The extremely well-read (and well-screened) and cerebrrally articulate Richard Brody, who’s also a Jean-Luc Godard expert, is often led by his vast knowledge of films and experience in watching them to proffer up a major head-scratcher of a review—his take on Boyhood (2014) is a good example. It’s probably precisely because he’s seen so many films that his taste has become so refined, as the legendary Pauline Kael observed could happen (in section X) all the way back in 1969. But credit where credit’s due: He absolutely, positively, indubitably nails two recent films.
First is War Machine (2017), a Netflix Brad Pitt vehicle poking fun at the Second Gulf War. It left me deeply unsatisfied, and I kept pondering why. Is it because I follow politics and know about all the targets of its satire? Is it because the meandering, even aimless structure was crafted on purpose to reflect the nature of the war, as Brian Tallerico suggests at the Roger Ebert website? Is it just a big ol’ scattershot of a film, and I’m overthinking things?
No explanation or interpretation struck home until I read Brody’s take: It feels scattershot and unfocused because it doesn’t dig deep enough, so what could’ve been unified in the depths is presented as a jumble of pieces. Sure, it might’ve been the result of its source material, a rather scattershot Rolling Stone article, but writer-director David Michôd had the chance to brush things up, and he didn’t.
The second admirably spot-on review is of Colossal (2016), starring Anne Hathaway and a very scary-mad Jason Sudeikis. (Between him and the Rachel McAdams of Mean Girls (2004), I’m getting the notion that one should really never piss off polite people.) Unlike for War Machine, I knew more or less exactly what I’d seen by the end of the film. The wonderful experience of reading Brody’s almost spoiler-free review is one that I rarely have with his work, but used to have almost every time when reading the inimitable Roger Ebert. The review does what I try to do here: gather up the various strands of the film, entwine them into an interpretation, and weave the interpretation into a beautiful whole-cloth tapestry of words.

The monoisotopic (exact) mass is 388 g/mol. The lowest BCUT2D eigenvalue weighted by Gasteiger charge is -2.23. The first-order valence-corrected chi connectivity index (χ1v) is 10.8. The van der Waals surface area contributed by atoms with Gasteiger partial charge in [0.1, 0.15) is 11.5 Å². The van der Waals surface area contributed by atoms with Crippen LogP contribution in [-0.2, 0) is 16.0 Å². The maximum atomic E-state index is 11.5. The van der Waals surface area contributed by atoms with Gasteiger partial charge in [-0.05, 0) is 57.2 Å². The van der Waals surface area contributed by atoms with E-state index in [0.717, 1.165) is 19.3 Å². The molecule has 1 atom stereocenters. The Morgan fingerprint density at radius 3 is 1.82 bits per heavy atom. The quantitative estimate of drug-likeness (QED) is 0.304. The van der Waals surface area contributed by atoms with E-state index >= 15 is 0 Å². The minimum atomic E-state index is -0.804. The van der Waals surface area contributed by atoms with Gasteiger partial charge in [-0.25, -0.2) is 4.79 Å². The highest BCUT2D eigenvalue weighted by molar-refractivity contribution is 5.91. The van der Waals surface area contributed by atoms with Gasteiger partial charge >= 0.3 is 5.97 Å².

If you walk into this film blindly, your experience will differ a great deal from that of a viewer who’s seen the trailer. For the walk-in viewer, the first half is a slow crawl interspersed with clever and skillful cinematic reveals; for the viewer exposed to the trailer, the first half is joy at a job well done, seasoned with nervous anticipation of what the film plans to do with what it has. That anxiety is both warranted and unwarranted: The second half exceeds expectations, but does so in a way that you probably wouldn’t foresee.
It turns out that this comedy kaiju film is actually an allegory about domestic violence, hence the rare glimpse of an evil Sudeikis and the uncovered depth of Hathaway’s performance (which, after Brody pointed it out, I had to think over for a bit before I really got it). Viewed this way, the ending is unfortunate escapism, playing out revenge fantasies instead of gesturing toward a more civil and lasting resolution—which is why, in the very last shot, Hathaway still desperately needs a drink.
Final note: The great Matt Zoller Seitz points to the racist implications of having the kaiju attacking South Korea while being controlled from the US, but I think we can give it a pass for now; I do hope, though, that one day the kaiju subgenre will get big enough to outgrow even its racist conventions.